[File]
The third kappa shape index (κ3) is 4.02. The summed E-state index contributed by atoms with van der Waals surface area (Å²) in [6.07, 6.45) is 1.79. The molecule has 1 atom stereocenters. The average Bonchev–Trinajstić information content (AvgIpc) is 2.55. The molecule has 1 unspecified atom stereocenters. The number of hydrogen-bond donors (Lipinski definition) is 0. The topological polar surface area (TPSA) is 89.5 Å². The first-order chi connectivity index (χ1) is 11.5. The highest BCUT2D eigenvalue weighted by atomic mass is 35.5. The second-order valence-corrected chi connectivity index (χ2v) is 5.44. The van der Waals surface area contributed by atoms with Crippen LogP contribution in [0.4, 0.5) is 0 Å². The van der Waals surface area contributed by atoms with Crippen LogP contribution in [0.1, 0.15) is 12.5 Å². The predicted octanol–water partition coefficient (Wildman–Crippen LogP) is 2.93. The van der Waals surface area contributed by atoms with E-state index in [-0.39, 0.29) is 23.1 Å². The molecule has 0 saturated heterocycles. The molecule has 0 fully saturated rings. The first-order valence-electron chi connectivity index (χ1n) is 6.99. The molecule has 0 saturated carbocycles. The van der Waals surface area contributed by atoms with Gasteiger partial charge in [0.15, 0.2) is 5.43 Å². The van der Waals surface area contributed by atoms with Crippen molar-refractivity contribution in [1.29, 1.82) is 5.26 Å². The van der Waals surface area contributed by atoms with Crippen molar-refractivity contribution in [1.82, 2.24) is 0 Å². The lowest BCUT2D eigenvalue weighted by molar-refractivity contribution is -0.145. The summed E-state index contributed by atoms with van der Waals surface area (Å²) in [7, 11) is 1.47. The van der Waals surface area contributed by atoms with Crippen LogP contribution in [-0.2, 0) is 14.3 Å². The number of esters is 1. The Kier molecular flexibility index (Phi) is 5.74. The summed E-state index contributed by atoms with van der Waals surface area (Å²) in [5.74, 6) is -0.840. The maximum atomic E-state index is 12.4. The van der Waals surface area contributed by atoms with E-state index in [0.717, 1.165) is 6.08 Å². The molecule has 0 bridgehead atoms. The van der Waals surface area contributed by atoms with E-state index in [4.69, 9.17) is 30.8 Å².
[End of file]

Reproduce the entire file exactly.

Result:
The third kappa shape index (κ3) is 4.02. The summed E-state index contributed by atoms with van der Waals surface area (Å²) in [6.07, 6.45) is 1.79. The molecule has 1 atom stereocenters. The average Bonchev–Trinajstić information content (AvgIpc) is 2.55. The molecule has 1 unspecified atom stereocenters. The number of hydrogen-bond donors (Lipinski definition) is 0. The topological polar surface area (TPSA) is 89.5 Å². The first-order chi connectivity index (χ1) is 11.5. The highest BCUT2D eigenvalue weighted by atomic mass is 35.5. The second-order valence-corrected chi connectivity index (χ2v) is 5.44. The van der Waals surface area contributed by atoms with Crippen LogP contribution in [0.4, 0.5) is 0 Å². The van der Waals surface area contributed by atoms with Crippen LogP contribution in [0.1, 0.15) is 12.5 Å². The predicted octanol–water partition coefficient (Wildman–Crippen LogP) is 2.93. The van der Waals surface area contributed by atoms with E-state index in [-0.39, 0.29) is 23.1 Å². The molecule has 0 saturated heterocycles. The molecule has 0 fully saturated rings. The first-order valence-electron chi connectivity index (χ1n) is 6.99. The molecule has 0 saturated carbocycles. The van der Waals surface area contributed by atoms with Gasteiger partial charge in [0.15, 0.2) is 5.43 Å². The van der Waals surface area contributed by atoms with Crippen molar-refractivity contribution in [1.29, 1.82) is 5.26 Å². The van der Waals surface area contributed by atoms with Crippen molar-refractivity contribution in [1.82, 2.24) is 0 Å². The lowest BCUT2D eigenvalue weighted by molar-refractivity contribution is -0.145. The summed E-state index contributed by atoms with van der Waals surface area (Å²) in [7, 11) is 1.47. The van der Waals surface area contributed by atoms with Crippen LogP contribution in [-0.2, 0) is 14.3 Å². The number of esters is 1. The Kier molecular flexibility index (Phi) is 5.74. The summed E-state index contributed by atoms with van der Waals surface area (Å²) in [5.74, 6) is -0.840. The maximum atomic E-state index is 12.4. The van der Waals surface area contributed by atoms with E-state index in [0.717, 1.165) is 6.08 Å². The molecule has 0 bridgehead atoms. The van der Waals surface area contributed by atoms with E-state index in [4.69, 9.17) is 30.8 Å².